What weighs us down?
People today see that a degree equals jobs, and your grade equals the degree, so there is an emphasis on grades that is devastating. I don't for a minute think that people should go to university with no idea of being well employed afterwards - university is a very expensive undertaking and very few people can do that for simple satisfaction. But the pressure, the competition, the degree inflation, presses people into an overemphasis on numbers to the detriment of learning itself. Students come to me saying "I need this grade" or "I need to keep my scholarship", and that's tied to grades. In a good education, we shouldn't be asking "why did I fail", but rather "how did I grow". You are not your grades, your grades don't define you.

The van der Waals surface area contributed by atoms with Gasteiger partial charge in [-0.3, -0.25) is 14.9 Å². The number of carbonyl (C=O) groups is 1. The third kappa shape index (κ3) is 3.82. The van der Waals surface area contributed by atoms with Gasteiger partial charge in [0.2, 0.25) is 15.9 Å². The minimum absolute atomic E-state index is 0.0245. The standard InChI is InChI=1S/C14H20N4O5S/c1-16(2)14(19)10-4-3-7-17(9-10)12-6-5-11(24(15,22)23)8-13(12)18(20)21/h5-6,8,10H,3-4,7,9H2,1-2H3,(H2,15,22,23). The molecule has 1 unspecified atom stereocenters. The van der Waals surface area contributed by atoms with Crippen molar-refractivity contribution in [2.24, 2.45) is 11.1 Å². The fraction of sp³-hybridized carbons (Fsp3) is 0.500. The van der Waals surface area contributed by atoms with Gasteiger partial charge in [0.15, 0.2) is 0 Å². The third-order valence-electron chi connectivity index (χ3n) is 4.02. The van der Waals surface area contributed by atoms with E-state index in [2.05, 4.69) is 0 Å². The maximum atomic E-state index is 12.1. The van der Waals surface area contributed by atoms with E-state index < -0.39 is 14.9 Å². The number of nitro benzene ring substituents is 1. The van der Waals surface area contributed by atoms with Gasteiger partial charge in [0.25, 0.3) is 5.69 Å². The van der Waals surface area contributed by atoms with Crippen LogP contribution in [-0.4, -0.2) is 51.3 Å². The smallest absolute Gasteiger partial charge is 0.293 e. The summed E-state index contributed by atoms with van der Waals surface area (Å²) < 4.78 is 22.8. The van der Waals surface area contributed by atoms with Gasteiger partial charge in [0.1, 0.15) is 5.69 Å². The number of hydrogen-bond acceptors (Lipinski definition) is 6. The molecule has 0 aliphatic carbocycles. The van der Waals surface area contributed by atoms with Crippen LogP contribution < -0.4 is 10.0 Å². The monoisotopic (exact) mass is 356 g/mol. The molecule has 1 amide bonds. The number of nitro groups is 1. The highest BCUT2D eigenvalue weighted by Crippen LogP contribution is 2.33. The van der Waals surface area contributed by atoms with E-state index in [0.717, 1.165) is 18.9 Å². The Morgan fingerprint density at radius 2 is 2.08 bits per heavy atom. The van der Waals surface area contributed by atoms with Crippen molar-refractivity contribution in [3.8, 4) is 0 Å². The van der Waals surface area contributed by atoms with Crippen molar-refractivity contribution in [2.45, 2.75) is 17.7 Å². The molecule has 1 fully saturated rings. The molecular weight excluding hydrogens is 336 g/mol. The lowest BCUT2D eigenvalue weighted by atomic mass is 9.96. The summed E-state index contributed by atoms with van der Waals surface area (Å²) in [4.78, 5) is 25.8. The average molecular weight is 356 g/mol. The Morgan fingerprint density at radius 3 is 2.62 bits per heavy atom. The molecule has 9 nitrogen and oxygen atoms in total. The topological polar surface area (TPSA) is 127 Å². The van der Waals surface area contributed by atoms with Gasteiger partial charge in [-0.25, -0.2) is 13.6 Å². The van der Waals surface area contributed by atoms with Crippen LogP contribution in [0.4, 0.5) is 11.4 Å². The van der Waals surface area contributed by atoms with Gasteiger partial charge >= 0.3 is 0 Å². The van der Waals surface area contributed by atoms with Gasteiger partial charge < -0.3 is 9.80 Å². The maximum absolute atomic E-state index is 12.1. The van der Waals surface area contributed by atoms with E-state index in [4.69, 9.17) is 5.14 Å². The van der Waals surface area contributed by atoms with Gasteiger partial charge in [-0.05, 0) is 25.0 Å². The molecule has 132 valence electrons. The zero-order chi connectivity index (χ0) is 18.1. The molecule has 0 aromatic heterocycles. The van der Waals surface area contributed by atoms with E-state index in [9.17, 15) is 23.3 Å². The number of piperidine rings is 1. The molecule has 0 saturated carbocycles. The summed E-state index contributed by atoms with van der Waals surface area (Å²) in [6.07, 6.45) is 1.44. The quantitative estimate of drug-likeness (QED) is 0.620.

Increasingly, North American Universities seem to be working with the market instead of critical of the market. There's a fairly recent culture that encourages entrepreneurship, at the University of Waterloo especially. I don't have a problem with encouraging entrepreneurship, but when we overemphasize it, we de-emphasize other issues in the market - like no one working full-time, like not having a secure pension. It shifts the emphasis on the individual to "work hard" - no longer a responsibility on the organization, the rich. The idea of entrepreneurship lifts responsibility from large structures and places it on the individual - it's this mentality that we just gotta work hard and keep trying. I have more students running businesses now than ever before. It's good for people who actually have a vision, that's good, and creative. But if we emphasize it too much, we're saying "you go out and make your success". The problem with capitalism is that for me to succeed, x amount of people do not.